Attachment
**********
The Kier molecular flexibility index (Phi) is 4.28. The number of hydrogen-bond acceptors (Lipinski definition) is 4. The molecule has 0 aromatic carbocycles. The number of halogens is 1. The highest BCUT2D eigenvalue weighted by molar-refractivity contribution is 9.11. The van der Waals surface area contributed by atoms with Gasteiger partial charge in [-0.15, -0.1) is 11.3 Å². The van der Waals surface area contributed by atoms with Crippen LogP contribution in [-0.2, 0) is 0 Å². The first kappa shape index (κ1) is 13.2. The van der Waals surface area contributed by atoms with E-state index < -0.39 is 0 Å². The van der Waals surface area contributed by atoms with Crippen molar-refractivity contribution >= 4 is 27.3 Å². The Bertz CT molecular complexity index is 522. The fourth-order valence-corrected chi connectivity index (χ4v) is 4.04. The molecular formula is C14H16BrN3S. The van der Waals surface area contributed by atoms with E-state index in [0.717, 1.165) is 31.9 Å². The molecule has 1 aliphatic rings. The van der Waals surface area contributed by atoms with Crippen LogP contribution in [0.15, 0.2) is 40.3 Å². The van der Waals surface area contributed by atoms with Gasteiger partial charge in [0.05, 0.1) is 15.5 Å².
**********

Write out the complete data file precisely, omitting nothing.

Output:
The Kier molecular flexibility index (Phi) is 4.28. The number of hydrogen-bond acceptors (Lipinski definition) is 4. The molecule has 0 aromatic carbocycles. The number of halogens is 1. The highest BCUT2D eigenvalue weighted by molar-refractivity contribution is 9.11. The van der Waals surface area contributed by atoms with Gasteiger partial charge in [-0.15, -0.1) is 11.3 Å². The van der Waals surface area contributed by atoms with Crippen LogP contribution in [-0.2, 0) is 0 Å². The first kappa shape index (κ1) is 13.2. The van der Waals surface area contributed by atoms with E-state index < -0.39 is 0 Å². The van der Waals surface area contributed by atoms with Crippen molar-refractivity contribution >= 4 is 27.3 Å². The Bertz CT molecular complexity index is 522. The fourth-order valence-corrected chi connectivity index (χ4v) is 4.04. The molecular formula is C14H16BrN3S. The van der Waals surface area contributed by atoms with E-state index in [0.717, 1.165) is 31.9 Å². The molecule has 1 aliphatic rings. The van der Waals surface area contributed by atoms with Crippen LogP contribution in [0.15, 0.2) is 40.3 Å². The van der Waals surface area contributed by atoms with Gasteiger partial charge in [0.05, 0.1) is 15.5 Å².